FOR IMMEDIATE RELEASE September 8, 2010
CONTACT: Laurie Martinelli
781-938-4048 or firstname.lastname@example.org
National Alliance on Mental Illness of Massachusetts is 1st in the Nation to offer NAMI’s In Our Own Voice program video with American Sign Language (ASL)
WOBURN, Mass – The National Alliance on Mental Illness of Massachusetts (NAMI-Mass) announced today that they have added American Sign Language interpretation to the In Our Own Voice (IOOV) program videotape. NAMI-Mass is the first in the nation to offer IOOV with ASL.
In Our Own Voice: Living with Mental Illness is a unique public education presentation that offers insight into the hope and recovery possible for people living with mental illness. Trained individuals living with mental illness lead a brief, yet comprehensive and interactive, presentation about mental illness. In Our Own Voice is accompanied by a video and is meant for lay audiences, mental health professionals, police and schools alike.
The ASL-interpreted video was made possible with the assistance of the Massachusetts Department of Mental Health (DMH) and the Commission for the Deaf and Hard of Hearing. NAMI-Mass would also like to acknowledge the involvement of Advocates, Inc. in this endeavor. “This project took about nine months to complete including research, meeting with providers and deaf and hard of hearing clients, and then the production of the video,” said Laurie Martinelli, Executive Director of NAMI-Mass. “People who are deaf or hard of hearing are an underserved community. We want to reach out and provide education programs and now we can. Our next step in this project is to train people to be presenters who are deaf or hard of hearing and also have lived experience of mental illness. Then NAMI National will offer the video throughout the country” concluded Martinelli.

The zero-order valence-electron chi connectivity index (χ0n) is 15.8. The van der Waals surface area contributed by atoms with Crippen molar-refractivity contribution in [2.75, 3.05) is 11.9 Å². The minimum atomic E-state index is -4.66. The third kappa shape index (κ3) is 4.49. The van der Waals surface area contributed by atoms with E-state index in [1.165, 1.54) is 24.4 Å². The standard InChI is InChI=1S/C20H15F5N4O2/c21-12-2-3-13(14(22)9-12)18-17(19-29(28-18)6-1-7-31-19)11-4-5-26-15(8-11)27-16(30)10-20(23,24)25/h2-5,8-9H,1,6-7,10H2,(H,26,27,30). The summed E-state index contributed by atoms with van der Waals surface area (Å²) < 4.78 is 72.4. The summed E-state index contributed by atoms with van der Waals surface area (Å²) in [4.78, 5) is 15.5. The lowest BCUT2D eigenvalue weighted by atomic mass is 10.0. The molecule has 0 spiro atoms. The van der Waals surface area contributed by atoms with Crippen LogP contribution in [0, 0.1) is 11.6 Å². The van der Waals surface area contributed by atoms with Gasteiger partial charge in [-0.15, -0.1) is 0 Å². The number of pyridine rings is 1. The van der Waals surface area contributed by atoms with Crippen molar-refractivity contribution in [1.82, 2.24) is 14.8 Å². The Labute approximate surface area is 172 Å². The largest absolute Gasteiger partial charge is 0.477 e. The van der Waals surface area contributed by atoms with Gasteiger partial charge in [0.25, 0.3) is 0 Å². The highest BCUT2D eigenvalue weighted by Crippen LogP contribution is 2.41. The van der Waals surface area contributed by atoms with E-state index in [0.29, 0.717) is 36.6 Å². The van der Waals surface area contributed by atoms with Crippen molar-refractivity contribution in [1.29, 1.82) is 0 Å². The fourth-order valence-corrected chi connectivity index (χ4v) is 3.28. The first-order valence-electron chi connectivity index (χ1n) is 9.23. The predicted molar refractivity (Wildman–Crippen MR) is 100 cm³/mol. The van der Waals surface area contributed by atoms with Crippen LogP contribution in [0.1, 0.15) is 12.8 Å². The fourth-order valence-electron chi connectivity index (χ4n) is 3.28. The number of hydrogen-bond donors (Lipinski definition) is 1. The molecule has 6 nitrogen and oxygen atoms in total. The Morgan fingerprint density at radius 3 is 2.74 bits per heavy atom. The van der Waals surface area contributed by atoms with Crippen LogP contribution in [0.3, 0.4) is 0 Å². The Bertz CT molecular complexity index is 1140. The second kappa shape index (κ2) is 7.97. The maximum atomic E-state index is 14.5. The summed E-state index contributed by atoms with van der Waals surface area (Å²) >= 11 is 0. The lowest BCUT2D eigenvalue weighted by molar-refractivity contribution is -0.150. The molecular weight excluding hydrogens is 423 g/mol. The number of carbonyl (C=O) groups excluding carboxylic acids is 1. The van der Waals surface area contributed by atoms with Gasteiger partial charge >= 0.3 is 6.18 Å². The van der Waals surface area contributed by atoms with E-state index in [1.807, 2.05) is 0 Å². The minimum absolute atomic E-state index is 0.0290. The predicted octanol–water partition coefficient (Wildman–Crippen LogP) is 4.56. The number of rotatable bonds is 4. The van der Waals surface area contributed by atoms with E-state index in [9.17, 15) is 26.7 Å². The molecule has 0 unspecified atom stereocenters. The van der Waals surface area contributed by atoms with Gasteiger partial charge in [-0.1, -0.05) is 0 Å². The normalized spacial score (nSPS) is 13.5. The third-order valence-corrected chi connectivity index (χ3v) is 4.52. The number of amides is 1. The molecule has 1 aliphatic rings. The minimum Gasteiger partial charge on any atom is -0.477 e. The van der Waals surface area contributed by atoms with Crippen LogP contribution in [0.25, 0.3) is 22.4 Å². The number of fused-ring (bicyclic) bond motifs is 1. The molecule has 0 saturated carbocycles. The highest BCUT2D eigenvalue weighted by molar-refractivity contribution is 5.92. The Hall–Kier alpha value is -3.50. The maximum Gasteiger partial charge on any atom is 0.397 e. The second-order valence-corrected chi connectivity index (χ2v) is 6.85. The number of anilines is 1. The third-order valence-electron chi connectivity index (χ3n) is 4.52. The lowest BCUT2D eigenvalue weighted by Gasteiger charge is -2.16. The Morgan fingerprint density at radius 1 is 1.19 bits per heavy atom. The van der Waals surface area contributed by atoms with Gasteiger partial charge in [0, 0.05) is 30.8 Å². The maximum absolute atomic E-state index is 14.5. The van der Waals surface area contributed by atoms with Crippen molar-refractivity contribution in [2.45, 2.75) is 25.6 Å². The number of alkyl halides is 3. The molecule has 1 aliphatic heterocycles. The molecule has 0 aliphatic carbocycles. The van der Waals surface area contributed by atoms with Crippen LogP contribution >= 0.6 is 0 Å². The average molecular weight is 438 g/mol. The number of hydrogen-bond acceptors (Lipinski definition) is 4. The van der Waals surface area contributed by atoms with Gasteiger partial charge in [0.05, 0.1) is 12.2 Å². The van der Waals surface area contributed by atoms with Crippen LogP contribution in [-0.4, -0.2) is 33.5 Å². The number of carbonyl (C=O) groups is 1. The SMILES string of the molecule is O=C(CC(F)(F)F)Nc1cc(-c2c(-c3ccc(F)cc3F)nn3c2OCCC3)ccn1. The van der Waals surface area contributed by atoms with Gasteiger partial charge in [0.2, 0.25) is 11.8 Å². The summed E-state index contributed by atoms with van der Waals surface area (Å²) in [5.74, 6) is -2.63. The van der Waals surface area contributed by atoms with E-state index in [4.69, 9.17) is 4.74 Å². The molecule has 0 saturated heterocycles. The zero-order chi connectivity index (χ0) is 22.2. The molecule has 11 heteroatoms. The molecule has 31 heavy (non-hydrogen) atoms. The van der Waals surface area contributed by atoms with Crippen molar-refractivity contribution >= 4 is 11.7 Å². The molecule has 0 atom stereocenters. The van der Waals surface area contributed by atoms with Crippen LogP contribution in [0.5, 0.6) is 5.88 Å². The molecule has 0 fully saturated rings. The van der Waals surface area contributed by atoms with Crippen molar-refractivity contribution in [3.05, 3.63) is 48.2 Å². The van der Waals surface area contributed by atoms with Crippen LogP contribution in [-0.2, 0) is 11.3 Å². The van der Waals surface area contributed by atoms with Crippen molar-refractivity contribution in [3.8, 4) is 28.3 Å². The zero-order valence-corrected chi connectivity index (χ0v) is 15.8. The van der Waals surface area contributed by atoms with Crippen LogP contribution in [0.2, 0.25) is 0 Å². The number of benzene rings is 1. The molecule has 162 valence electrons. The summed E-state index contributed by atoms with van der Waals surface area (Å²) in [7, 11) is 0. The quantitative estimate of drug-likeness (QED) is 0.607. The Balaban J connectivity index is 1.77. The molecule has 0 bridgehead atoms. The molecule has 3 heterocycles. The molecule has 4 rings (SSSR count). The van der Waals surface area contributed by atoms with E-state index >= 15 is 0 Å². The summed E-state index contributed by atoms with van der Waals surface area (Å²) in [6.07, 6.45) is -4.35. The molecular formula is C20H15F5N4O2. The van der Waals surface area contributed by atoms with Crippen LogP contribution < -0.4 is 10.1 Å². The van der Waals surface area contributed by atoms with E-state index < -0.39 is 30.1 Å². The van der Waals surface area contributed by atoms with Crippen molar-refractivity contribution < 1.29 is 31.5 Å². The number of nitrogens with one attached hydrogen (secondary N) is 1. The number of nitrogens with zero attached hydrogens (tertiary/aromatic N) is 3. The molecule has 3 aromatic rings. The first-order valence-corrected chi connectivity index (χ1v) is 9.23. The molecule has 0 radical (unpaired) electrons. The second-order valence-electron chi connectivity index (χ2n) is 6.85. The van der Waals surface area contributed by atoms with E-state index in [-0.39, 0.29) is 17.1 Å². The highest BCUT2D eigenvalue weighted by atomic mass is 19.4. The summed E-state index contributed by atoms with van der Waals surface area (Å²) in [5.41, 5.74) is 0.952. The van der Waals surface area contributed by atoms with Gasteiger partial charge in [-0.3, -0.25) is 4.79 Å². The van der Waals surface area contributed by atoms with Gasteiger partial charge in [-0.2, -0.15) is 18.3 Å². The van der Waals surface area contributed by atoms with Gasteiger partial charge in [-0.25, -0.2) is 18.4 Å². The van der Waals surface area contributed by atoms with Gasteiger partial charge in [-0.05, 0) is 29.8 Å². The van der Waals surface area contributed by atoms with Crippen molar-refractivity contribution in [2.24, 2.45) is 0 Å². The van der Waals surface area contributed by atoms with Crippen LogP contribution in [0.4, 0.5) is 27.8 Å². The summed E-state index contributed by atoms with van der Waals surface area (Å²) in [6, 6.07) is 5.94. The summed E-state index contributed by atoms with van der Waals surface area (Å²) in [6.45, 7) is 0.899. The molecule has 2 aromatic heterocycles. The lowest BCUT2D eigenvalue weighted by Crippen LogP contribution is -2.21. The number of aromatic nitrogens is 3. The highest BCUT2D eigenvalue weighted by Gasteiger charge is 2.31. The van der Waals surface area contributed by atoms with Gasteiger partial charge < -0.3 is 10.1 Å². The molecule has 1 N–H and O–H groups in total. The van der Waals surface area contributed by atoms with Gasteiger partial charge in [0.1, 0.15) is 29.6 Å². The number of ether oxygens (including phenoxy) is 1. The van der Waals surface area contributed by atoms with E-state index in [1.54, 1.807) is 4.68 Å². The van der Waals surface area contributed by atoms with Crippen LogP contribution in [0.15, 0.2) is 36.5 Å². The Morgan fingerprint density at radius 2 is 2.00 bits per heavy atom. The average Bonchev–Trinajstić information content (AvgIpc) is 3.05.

“We couldn’t be more pleased and proud of this collaborative endeavor with our sister agency, the Commission for the Deaf and Hard of Hearing, and NAMI, said Commissioner Barbara A. Leadholm of the Department of Mental Health. “This is a wonderful step for consumer empowerment and demonstrates a commitment to inclusiveness.”
Heidi L. Reed, Commissioner of the Deaf and Hard of Hearing Commission also commented,
“Research reveals the harsh reality that Deaf and hard of hearing people have significant mental health risks for many reasons including barriers to communication, educational barriers, and lack of access to mental health treatment. This video responds to the urgent need for accessible information about mental health and service options and respects the importance of communicating knowledge and support through American Sign Language. We are very pleased to collaborate with NAMI-Massachusetts and the Massachusetts Department of Mental Health in making it possible for Deaf and hard of hearing people to share the wisdom and hope of In Our Own Voice.
Dr. Joyce Burland, Director, NAMI (National) Education, Training and Peer Support Center, commented,” NAMI congratulates NAMI-Massachusetts for its creative partnership with the Massachusetts Commission for the Deaf and Hard of Hearing and the Department of Mental Health to develop this ASL version of the In Our Own Voice program, thereby extending the reach of NAMI’s recovery message to deaf and heard of hearing Americans with mental illness and their families. It is a great step forward.”
With one in four Americans diagnosed with mental illness during their lifetimes and less than one-third receiving treatment, The National Alliance on Mental Illness of Massachusetts provides education programs, support groups, a help and referral service, and grassroots advocacy to all those affected by mental illness in the Commonwealth, as well as raising awareness about these brain disorders, eliminating the stigma associated with mental illnesses and improving the mental health delivery system. Established over 25 years ago, NAMI-Mass has 22 affiliates located throughout Massachusetts and over 2500 members.